It took a full summer of steady activity for me to get to a mindset where I could notice and take in feedback from my body parts about what was happening during physical movements. My big breakthrough moment was at this ropes class, where I noticed all sorts of things about my body:

  • My left shoulder is weak (because of rotator cuff injury); it needs some rehab exercises;
  • My feet are a lot stronger and not crampy at all when I stand on one foot;
  • My left side continues to be more flexible than my right side;
  • I have more core strength since last year– I could pull myself up with the ropes while hanging upside down like it was nothing! Yahoo!
  • Both of my shoulders (had surgery on right one for rotator cuff tear 9 years ago) are in need of lots of attention to keep them flexible and make them stronger;
  • Whatever modification gear I need (blocks, strap, bolster, etc.) are there for the taking and make doing yoga possible, not wimpier and less good.

Go me! Go yoga!

 

Now, to the title question:  is it possible to take this body acceptance and body feedback mindset and apply it to other activities, like cycling? I love cycling, but get in my head very often and blame myself for what I see as sub-par performance. I blame myself in myriad ways.  And I’m having a moment where I can see that it’s neither exactly accurate nor remotely helpful.

There are some cycling activities that my body could never do, like really steep extended climbing.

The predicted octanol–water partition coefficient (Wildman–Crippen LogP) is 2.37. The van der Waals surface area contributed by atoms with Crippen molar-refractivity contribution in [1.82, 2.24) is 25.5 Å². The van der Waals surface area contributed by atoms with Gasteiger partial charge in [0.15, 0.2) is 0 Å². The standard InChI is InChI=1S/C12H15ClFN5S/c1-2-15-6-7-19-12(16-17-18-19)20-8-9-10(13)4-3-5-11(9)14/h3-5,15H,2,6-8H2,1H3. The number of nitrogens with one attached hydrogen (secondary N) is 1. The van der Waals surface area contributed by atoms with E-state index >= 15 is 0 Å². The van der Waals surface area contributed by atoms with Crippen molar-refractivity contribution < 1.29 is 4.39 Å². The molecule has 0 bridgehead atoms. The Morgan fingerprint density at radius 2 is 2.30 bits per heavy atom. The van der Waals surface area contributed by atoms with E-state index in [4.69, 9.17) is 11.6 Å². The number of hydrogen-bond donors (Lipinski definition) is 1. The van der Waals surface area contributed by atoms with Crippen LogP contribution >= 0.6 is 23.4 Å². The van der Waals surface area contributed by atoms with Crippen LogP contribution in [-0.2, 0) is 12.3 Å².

There are some cycling activities that my body these days can’t do, like racing.

There are some cycling activities that my body needs some help in being able to do, like riding longer distances for multiple days at a time.

There are some cycling activities that my body enjoys doing (when my mind will leave it alone)– riding with friends, going on 30-something mile rides, tooling around town, and participating in fun bike events.

Next weekend I’m headed out to Northampton, MA for their annual Bike Fest and Tour of the Valley.  I’m doing the 25-mile ride with some friends and will get some other miles in as well.  It should be fun.  I’m taking my yoga mindset with me as I get on the saddle. Will report back next week.

Readers, have you had a shift in awareness from say, judgment to more neutral body awareness in your activities? Are you feeling stuck in the judgment mode? I’d love to hear from you.

 

 

 

 

2 thoughts on “Can yoga body awareness/feedback translate to cycling or other sports? I hope so.

  1. I’ve been asking myself the same question since I started doing yoga in the last few months. My teacher (who is INCREDIBLE) told me that there is yoga that’s known to help improve surfing (on my bucket list to try) so I’m sure it can translate! Rock climbing? Cycling?

    Liked by 2 people

    1. Yes, I hope so. What I’m finding is the ability to focus on what my body (and body parts) are doing or need seems like a translatable and important skill. Why not for rock climbing too?